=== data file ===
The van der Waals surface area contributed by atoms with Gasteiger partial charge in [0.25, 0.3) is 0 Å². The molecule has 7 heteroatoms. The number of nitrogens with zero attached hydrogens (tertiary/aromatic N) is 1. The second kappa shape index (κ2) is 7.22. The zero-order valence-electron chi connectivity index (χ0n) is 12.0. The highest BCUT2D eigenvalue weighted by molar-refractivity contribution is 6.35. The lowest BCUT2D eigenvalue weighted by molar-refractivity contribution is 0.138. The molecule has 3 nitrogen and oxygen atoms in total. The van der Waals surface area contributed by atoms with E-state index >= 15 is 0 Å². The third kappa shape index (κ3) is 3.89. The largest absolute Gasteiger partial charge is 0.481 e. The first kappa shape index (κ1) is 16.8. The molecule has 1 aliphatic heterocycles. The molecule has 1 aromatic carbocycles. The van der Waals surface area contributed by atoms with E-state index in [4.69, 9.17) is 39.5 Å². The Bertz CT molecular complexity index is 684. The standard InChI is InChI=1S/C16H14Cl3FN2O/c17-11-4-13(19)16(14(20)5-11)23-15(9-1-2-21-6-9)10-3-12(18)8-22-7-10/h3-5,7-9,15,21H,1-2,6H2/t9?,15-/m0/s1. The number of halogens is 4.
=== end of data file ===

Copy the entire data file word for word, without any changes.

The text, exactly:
The van der Waals surface area contributed by atoms with Gasteiger partial charge in [0.25, 0.3) is 0 Å². The molecule has 7 heteroatoms. The number of nitrogens with zero attached hydrogens (tertiary/aromatic N) is 1. The second kappa shape index (κ2) is 7.22. The zero-order valence-electron chi connectivity index (χ0n) is 12.0. The highest BCUT2D eigenvalue weighted by molar-refractivity contribution is 6.35. The lowest BCUT2D eigenvalue weighted by molar-refractivity contribution is 0.138. The molecule has 3 nitrogen and oxygen atoms in total. The van der Waals surface area contributed by atoms with E-state index >= 15 is 0 Å². The third kappa shape index (κ3) is 3.89. The largest absolute Gasteiger partial charge is 0.481 e. The first kappa shape index (κ1) is 16.8. The molecule has 1 aliphatic heterocycles. The molecule has 1 aromatic carbocycles. The van der Waals surface area contributed by atoms with E-state index in [4.69, 9.17) is 39.5 Å². The Bertz CT molecular complexity index is 684. The standard InChI is InChI=1S/C16H14Cl3FN2O/c17-11-4-13(19)16(14(20)5-11)23-15(9-1-2-21-6-9)10-3-12(18)8-22-7-10/h3-5,7-9,15,21H,1-2,6H2/t9?,15-/m0/s1. The number of halogens is 4.